Green Infrastructure for Sustainable City

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In the summer of 2020, an artificial floating island appeared in an old defensive fortification place called Jonas hill in Klaipėda city center, Lithuania. From a distance, it could be seen by all the visitors of Jonas Hill or the residents of the surrounding houses. Residents of Klaipėda and city guests could rent water bikes and get closer to explore the island.

The island is build using original Biomatrix technology (total area 24m2), transported from Scotland to Lithuania, assembled and planted locally. Klaipėda municipality supported this initiative and provided possibility to monitor biological diversity in the habitat; in future the island will be used for water quality improvement and creation of natural river habitats at the same location. Such islands are extensively used in different cities around the word as part of the green infrastructure of the city to revitalize green areas and to contribute to societal needs for the development of sustainable cities. Floating islands as part of city green infrastructure provide the opportunity to observe and get to know nature as islands create habitats for birds, insects, aquatic fauna and support natural colonization in the very city center. Water plants develop strong root system, easily grow and bloom on artificial island platforms. When attached to the roots, the bacteria remove nitrogen (as atmospheric gas) from the water during nitrification / denitrification processes, decompose organic matter and perform detoxification. This increases water transparency, reduces microalgae growth and water blooms. In addition, the island contributes to the containment and transport of suspended particles to other bodies of water and, ultimately, to the sea.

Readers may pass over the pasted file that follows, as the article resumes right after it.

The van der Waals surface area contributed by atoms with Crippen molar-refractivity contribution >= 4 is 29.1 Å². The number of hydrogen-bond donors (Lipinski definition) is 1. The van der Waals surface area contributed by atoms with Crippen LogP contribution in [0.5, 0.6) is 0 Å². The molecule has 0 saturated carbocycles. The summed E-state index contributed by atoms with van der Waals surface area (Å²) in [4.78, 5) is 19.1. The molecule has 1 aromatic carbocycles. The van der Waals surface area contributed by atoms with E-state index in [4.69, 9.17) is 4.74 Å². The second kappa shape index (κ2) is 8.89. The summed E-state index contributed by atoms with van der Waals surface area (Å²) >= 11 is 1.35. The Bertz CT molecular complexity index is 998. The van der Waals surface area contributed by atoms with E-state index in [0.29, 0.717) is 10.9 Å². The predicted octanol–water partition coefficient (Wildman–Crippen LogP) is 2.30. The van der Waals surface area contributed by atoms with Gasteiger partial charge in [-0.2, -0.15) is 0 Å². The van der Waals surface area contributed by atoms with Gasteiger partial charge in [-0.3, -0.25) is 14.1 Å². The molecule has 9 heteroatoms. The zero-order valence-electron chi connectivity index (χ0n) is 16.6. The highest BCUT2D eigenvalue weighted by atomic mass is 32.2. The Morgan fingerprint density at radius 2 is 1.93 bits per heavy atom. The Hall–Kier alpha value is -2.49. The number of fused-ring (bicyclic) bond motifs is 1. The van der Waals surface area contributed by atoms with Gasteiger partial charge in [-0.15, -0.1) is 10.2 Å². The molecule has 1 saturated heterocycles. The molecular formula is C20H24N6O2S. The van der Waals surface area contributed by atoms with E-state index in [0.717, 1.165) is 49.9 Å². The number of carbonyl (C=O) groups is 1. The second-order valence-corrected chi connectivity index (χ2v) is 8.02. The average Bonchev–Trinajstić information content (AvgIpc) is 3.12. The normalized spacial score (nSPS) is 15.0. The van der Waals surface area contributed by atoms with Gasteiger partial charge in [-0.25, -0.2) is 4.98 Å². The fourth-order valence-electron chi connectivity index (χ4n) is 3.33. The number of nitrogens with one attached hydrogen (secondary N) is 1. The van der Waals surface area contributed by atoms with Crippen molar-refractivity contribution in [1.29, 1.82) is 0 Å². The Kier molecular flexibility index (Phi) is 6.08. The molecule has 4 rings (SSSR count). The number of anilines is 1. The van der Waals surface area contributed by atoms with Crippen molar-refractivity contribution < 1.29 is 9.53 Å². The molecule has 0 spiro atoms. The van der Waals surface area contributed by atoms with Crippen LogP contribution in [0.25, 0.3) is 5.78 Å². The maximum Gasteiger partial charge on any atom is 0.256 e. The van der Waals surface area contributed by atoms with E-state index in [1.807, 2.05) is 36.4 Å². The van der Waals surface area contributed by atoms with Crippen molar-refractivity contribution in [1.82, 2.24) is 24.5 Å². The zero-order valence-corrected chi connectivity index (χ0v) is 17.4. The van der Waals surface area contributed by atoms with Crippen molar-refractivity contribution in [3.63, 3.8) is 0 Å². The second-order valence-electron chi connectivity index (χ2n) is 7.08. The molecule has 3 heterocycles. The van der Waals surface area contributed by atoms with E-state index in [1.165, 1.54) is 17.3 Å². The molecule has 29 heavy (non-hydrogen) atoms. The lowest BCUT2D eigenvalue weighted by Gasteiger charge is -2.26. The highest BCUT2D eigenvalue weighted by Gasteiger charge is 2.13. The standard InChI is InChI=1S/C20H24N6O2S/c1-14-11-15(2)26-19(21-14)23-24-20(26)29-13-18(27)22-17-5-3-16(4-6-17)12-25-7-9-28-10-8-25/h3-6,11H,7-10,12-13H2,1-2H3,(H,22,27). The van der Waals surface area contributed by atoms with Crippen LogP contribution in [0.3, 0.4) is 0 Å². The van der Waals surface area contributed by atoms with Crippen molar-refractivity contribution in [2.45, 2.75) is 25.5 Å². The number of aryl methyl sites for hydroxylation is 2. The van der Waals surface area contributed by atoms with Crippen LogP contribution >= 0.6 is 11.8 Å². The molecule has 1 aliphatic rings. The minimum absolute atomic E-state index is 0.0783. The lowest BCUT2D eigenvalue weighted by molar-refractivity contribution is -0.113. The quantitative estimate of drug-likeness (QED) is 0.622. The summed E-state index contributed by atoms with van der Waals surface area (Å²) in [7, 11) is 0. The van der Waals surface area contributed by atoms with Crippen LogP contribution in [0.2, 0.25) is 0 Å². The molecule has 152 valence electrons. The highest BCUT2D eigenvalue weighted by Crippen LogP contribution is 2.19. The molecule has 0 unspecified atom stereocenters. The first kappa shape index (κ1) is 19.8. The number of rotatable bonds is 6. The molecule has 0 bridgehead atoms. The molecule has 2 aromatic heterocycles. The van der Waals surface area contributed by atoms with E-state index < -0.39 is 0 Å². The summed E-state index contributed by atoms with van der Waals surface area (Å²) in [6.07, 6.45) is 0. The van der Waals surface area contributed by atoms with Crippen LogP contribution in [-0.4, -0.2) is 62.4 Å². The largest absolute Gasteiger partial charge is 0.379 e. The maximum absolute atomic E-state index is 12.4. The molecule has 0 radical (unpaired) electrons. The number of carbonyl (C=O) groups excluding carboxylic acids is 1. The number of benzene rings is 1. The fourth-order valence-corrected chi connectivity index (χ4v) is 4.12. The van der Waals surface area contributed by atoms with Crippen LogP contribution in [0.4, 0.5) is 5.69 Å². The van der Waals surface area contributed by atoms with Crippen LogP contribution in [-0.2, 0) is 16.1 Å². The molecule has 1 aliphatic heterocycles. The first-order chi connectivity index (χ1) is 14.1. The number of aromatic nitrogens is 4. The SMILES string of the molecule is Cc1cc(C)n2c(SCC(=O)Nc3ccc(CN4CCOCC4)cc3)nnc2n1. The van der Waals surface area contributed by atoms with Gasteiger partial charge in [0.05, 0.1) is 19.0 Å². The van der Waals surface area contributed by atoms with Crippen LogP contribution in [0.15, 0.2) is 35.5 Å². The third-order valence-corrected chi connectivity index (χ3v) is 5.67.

The nutrient removal efficiency of islands depends on the area of the island. Nutrients are stored in the aboveground plant biomass and roots, and removed by microorganisms and sedimentation process. According to the data of the LiveLagoons project, a similar island installed in the Curonian Lagoon in Gintaras Bay (Juodkrantė) removes 10.3 g N and 0.5 g P / m2 in aboveground plant biomass per year. Assuming that aboveground biomass accounts for only 10% of nutrient removal efficiency, we can estimate that 24 m2 of island removes 2472g of N and 120g of P per year, and about 7kg of nitrogen and 0.4kg of phosphorus in 3 years.

Unlike the islands located in Juodkrantė (Curonian Spit National Park), a number of exotic ornamental plants have been planted on Jonas Hill island, including marsh cypress (Taxodium distichum), several cultivars of Hibiscus (Hibiskus mosquetos) from North America and the Bodnant snowdrop (Viburnum × bodnantense ‘Dawn’).

The first attempt to build an island in an urbanized area proceeded with surprises. In less than five minutes after the installation of the island, it was visited by a family of ducks. We later counted up to 16 ducks resting and feeding on the island. Unfortunately, the ducks, not finding enough suitable vegetation for food, did not shy away from tasting exotic plants in the urbanized environment of Jonas Hill. As a result, some plant species have completely disappeared and the aesthetic image of the island has been affected. In 2021 spring, as a continuation of the LiveLagoons project, it is planned to replant the plants, taking into account the duck’s “menu”.